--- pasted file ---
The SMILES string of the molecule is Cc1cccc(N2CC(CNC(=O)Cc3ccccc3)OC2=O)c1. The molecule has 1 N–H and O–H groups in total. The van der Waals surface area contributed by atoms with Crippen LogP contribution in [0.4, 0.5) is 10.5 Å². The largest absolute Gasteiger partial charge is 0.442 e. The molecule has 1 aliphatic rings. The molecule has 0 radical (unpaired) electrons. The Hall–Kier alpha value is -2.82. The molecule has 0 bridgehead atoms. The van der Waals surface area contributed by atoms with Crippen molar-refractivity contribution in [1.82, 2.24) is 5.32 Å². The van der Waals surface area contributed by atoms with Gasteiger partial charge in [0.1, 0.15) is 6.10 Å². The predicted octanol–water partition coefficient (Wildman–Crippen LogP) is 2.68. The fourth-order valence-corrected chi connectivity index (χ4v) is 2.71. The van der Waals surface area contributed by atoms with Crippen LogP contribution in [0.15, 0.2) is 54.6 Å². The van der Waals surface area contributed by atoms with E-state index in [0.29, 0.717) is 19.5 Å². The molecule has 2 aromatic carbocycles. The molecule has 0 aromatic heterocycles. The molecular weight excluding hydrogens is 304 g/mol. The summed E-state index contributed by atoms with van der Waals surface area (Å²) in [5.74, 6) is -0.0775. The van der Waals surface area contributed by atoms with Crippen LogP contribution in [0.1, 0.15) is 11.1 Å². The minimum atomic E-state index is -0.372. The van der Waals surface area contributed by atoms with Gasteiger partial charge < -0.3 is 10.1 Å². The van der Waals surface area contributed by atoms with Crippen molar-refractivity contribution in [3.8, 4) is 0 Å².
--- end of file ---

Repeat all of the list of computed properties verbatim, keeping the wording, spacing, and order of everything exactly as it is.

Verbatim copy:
The SMILES string of the molecule is Cc1cccc(N2CC(CNC(=O)Cc3ccccc3)OC2=O)c1. The molecule has 1 N–H and O–H groups in total. The van der Waals surface area contributed by atoms with Crippen LogP contribution in [0.4, 0.5) is 10.5 Å². The largest absolute Gasteiger partial charge is 0.442 e. The molecule has 1 aliphatic rings. The molecule has 0 radical (unpaired) electrons. The Hall–Kier alpha value is -2.82. The molecule has 0 bridgehead atoms. The van der Waals surface area contributed by atoms with Crippen molar-refractivity contribution in [1.82, 2.24) is 5.32 Å². The van der Waals surface area contributed by atoms with Gasteiger partial charge in [0.1, 0.15) is 6.10 Å². The predicted octanol–water partition coefficient (Wildman–Crippen LogP) is 2.68. The fourth-order valence-corrected chi connectivity index (χ4v) is 2.71. The van der Waals surface area contributed by atoms with Crippen LogP contribution in [0.15, 0.2) is 54.6 Å². The van der Waals surface area contributed by atoms with E-state index in [0.29, 0.717) is 19.5 Å². The molecule has 2 aromatic carbocycles. The molecule has 0 aromatic heterocycles. The molecular weight excluding hydrogens is 304 g/mol. The summed E-state index contributed by atoms with van der Waals surface area (Å²) in [5.74, 6) is -0.0775. The van der Waals surface area contributed by atoms with Crippen LogP contribution in [0.1, 0.15) is 11.1 Å². The minimum atomic E-state index is -0.372. The van der Waals surface area contributed by atoms with Gasteiger partial charge < -0.3 is 10.1 Å². The van der Waals surface area contributed by atoms with Crippen molar-refractivity contribution in [3.8, 4) is 0 Å².